gold investment, silver investment

Precious metals investment terms A to Z

S&P / TSX Composite Index

The S&P/TSX Composite Index is a stock index of about 250 largest companies on the Toronto Stock Exchange (TSX). The index was introduced in 1977 and is calculated by Standard and Poor’s. The S&P/TSX is the headline index and the primary gauge of the Canadian stock market. We may say that it is the Canadian equivalent of the U.S. S&P 500 Index.

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S&P 500

The Standard & Poor’s 500 Index (S&P 500, or just S&P) is an index of 500 largest U.S. corporations by market capitalization listed on the New York Stock Exchange or Nasdaq. The index was introduced in the 1923, but the S&P 500 in its present form began on March 4, 1957. Contrary to the Dow Jones Industrial Average, the S&P 500 is a market-value-weighted index which includes 500 companies across all industries and both growth stocks and value stocks. For these reasons, the S&P 500 is one of the most commonly followed equity indices, and it is believed to be one of the best representations of the U.S. stock market.

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Safe Haven

A safe-haven asset is an asset that is uncorrelated (weak safe-haven) or negatively correlated (strong safe haven) with another asset or portfolio in times of market stress or turmoil. It should not be confused with a hedge, which is an asset that is uncorrelated (weak hedge) or negatively correlated (strong hedge) with another asset or portfolio on average. Hence, a safe-haven asset protects investors during crises, unlike a hedge, which protects them in normal times, but not necessarily during turmoil. Thus, a safe-haven asset is expected to retain its value or even increase its value in times of market turbulence, when most asset prices decline.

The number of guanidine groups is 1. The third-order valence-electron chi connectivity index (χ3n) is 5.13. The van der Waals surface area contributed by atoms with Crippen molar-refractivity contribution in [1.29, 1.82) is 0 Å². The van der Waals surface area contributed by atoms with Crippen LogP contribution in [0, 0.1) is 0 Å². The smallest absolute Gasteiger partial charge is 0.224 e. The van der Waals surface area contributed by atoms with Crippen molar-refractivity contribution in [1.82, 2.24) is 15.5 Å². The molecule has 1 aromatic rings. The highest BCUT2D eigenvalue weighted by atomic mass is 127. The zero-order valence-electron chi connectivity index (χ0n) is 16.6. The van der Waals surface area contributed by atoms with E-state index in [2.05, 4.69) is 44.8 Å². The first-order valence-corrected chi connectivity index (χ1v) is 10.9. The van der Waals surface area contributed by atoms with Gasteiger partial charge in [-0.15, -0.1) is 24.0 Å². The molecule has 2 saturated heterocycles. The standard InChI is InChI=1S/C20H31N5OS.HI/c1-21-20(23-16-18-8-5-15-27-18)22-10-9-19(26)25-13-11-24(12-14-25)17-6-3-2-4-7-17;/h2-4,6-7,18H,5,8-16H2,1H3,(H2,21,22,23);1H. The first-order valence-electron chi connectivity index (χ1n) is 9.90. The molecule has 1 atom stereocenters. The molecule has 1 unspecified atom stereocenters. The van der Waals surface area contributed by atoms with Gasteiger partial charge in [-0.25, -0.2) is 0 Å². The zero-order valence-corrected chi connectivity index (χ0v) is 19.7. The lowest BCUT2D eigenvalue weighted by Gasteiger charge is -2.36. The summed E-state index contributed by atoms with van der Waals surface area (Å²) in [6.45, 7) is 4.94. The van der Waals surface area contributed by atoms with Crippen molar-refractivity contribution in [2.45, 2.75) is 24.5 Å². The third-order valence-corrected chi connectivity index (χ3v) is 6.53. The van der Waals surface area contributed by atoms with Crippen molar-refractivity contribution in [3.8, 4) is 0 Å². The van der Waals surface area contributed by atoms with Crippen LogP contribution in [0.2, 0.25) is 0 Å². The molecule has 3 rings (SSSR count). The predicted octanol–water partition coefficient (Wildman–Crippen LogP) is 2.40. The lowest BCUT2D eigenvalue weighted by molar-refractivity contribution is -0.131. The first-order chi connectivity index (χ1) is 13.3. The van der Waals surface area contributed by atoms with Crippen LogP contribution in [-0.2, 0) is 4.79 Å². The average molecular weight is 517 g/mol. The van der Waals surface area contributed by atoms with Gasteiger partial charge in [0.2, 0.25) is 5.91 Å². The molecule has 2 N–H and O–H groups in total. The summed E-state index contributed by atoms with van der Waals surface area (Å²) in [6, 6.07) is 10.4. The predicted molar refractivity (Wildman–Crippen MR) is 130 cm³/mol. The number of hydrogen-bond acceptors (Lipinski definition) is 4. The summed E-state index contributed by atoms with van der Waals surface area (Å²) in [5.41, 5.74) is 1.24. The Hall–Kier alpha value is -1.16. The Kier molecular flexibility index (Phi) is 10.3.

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Tendency for a given market to outperform or underperform during a given time in a year that can be profitably traded.

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SEC (U.S. Securities and Exchange Commission)

The U.S. Securities and Exchange Commission (SEC), based in Washington, D.C., is an independent U.S. federal agency created in 1934 that regulates securities markets (like gold stocks). The stated mission of the SEC is to “protect investors; maintain fair, orderly, and efficient markets; and facilitate capital formation.”

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A situation, in which a part of an object (for instance a chart) is similar to other parts of it or (and) to this object as a whole. If an object is self-similar than we may infer that it is a fractal. Fractalyzer - one of our investment tools - detects self-similar patterns after each trading day and uses them to project future price paths. More information on the subject of self-similar objects and the possibility to use self-similarity and fractals in the precious metals market analysis is to be found under the term fractal

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Senior Mining Stocks

Senior Mining Stocks (a.k.a. Seniors) are stocks of a considerably large commodity (e.g. gold) producing mining companies with an established position and relatively large market capitalization. Senior stocks are usually perceived as being less risky than junior stocks (stocks of my smaller mining companies) – they are more liquid and their prices are typically subject to less volatility.

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Short Selling (going short)